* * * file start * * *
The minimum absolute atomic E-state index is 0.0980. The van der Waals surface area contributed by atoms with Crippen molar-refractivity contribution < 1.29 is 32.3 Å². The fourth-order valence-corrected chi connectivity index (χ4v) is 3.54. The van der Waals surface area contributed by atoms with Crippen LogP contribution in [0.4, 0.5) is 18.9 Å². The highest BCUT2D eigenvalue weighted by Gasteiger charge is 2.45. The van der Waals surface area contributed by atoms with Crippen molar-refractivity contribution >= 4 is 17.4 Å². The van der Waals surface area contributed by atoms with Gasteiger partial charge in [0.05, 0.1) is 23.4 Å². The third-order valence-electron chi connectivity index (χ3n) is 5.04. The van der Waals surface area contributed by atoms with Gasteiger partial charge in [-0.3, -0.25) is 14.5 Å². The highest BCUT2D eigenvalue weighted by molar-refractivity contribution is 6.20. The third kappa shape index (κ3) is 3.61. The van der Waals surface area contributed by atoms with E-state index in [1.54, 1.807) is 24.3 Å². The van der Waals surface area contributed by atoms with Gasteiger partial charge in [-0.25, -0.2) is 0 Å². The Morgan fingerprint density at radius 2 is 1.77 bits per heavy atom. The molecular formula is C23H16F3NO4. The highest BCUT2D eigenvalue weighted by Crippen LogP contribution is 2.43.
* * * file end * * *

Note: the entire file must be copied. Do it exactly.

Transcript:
The minimum absolute atomic E-state index is 0.0980. The van der Waals surface area contributed by atoms with Crippen molar-refractivity contribution < 1.29 is 32.3 Å². The fourth-order valence-corrected chi connectivity index (χ4v) is 3.54. The van der Waals surface area contributed by atoms with Crippen LogP contribution in [0.4, 0.5) is 18.9 Å². The highest BCUT2D eigenvalue weighted by Gasteiger charge is 2.45. The van der Waals surface area contributed by atoms with Crippen molar-refractivity contribution >= 4 is 17.4 Å². The van der Waals surface area contributed by atoms with Gasteiger partial charge in [0.05, 0.1) is 23.4 Å². The third-order valence-electron chi connectivity index (χ3n) is 5.04. The van der Waals surface area contributed by atoms with Gasteiger partial charge in [-0.3, -0.25) is 14.5 Å². The highest BCUT2D eigenvalue weighted by molar-refractivity contribution is 6.20. The third kappa shape index (κ3) is 3.61. The van der Waals surface area contributed by atoms with E-state index in [1.54, 1.807) is 24.3 Å². The van der Waals surface area contributed by atoms with Gasteiger partial charge in [-0.25, -0.2) is 0 Å². The Morgan fingerprint density at radius 2 is 1.77 bits per heavy atom. The molecular formula is C23H16F3NO4. The highest BCUT2D eigenvalue weighted by Crippen LogP contribution is 2.43.